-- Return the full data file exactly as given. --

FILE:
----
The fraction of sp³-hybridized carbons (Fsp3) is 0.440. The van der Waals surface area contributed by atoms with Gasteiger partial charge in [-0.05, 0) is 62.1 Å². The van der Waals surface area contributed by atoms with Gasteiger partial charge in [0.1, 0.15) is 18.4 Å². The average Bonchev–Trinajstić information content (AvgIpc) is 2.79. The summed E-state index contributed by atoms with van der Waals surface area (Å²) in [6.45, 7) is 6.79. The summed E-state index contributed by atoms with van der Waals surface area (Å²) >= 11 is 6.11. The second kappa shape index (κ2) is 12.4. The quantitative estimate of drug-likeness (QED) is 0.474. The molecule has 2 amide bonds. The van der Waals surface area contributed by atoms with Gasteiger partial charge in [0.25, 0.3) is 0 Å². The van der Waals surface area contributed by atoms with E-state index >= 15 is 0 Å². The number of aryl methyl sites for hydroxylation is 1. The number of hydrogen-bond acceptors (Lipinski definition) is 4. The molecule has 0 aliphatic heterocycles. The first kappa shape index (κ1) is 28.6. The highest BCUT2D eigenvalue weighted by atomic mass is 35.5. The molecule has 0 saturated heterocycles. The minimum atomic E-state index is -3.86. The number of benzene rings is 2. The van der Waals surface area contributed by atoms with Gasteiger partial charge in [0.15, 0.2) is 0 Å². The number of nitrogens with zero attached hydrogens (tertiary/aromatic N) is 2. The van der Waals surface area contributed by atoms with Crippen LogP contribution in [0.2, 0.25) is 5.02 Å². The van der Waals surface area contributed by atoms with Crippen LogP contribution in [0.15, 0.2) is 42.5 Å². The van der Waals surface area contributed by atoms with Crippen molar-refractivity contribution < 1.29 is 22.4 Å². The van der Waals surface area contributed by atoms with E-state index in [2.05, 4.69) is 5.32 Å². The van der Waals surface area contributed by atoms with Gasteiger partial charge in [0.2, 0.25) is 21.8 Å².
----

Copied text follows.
The fraction of sp³-hybridized carbons (Fsp3) is 0.440. The van der Waals surface area contributed by atoms with Gasteiger partial charge in [-0.05, 0) is 62.1 Å². The van der Waals surface area contributed by atoms with Gasteiger partial charge in [0.1, 0.15) is 18.4 Å². The average Bonchev–Trinajstić information content (AvgIpc) is 2.79. The summed E-state index contributed by atoms with van der Waals surface area (Å²) in [6.45, 7) is 6.79. The summed E-state index contributed by atoms with van der Waals surface area (Å²) >= 11 is 6.11. The second kappa shape index (κ2) is 12.4. The quantitative estimate of drug-likeness (QED) is 0.474. The molecule has 2 amide bonds. The van der Waals surface area contributed by atoms with Gasteiger partial charge in [0.25, 0.3) is 0 Å². The van der Waals surface area contributed by atoms with E-state index >= 15 is 0 Å². The number of aryl methyl sites for hydroxylation is 1. The number of hydrogen-bond acceptors (Lipinski definition) is 4. The molecule has 0 aliphatic heterocycles. The first kappa shape index (κ1) is 28.6. The highest BCUT2D eigenvalue weighted by atomic mass is 35.5. The molecule has 0 saturated heterocycles. The minimum atomic E-state index is -3.86. The number of benzene rings is 2. The van der Waals surface area contributed by atoms with Gasteiger partial charge in [0.15, 0.2) is 0 Å². The number of nitrogens with zero attached hydrogens (tertiary/aromatic N) is 2. The van der Waals surface area contributed by atoms with Crippen LogP contribution in [0.2, 0.25) is 5.02 Å². The van der Waals surface area contributed by atoms with Crippen LogP contribution in [0.15, 0.2) is 42.5 Å². The van der Waals surface area contributed by atoms with Crippen molar-refractivity contribution < 1.29 is 22.4 Å². The van der Waals surface area contributed by atoms with E-state index in [2.05, 4.69) is 5.32 Å². The van der Waals surface area contributed by atoms with Gasteiger partial charge in [0.2, 0.25) is 21.8 Å².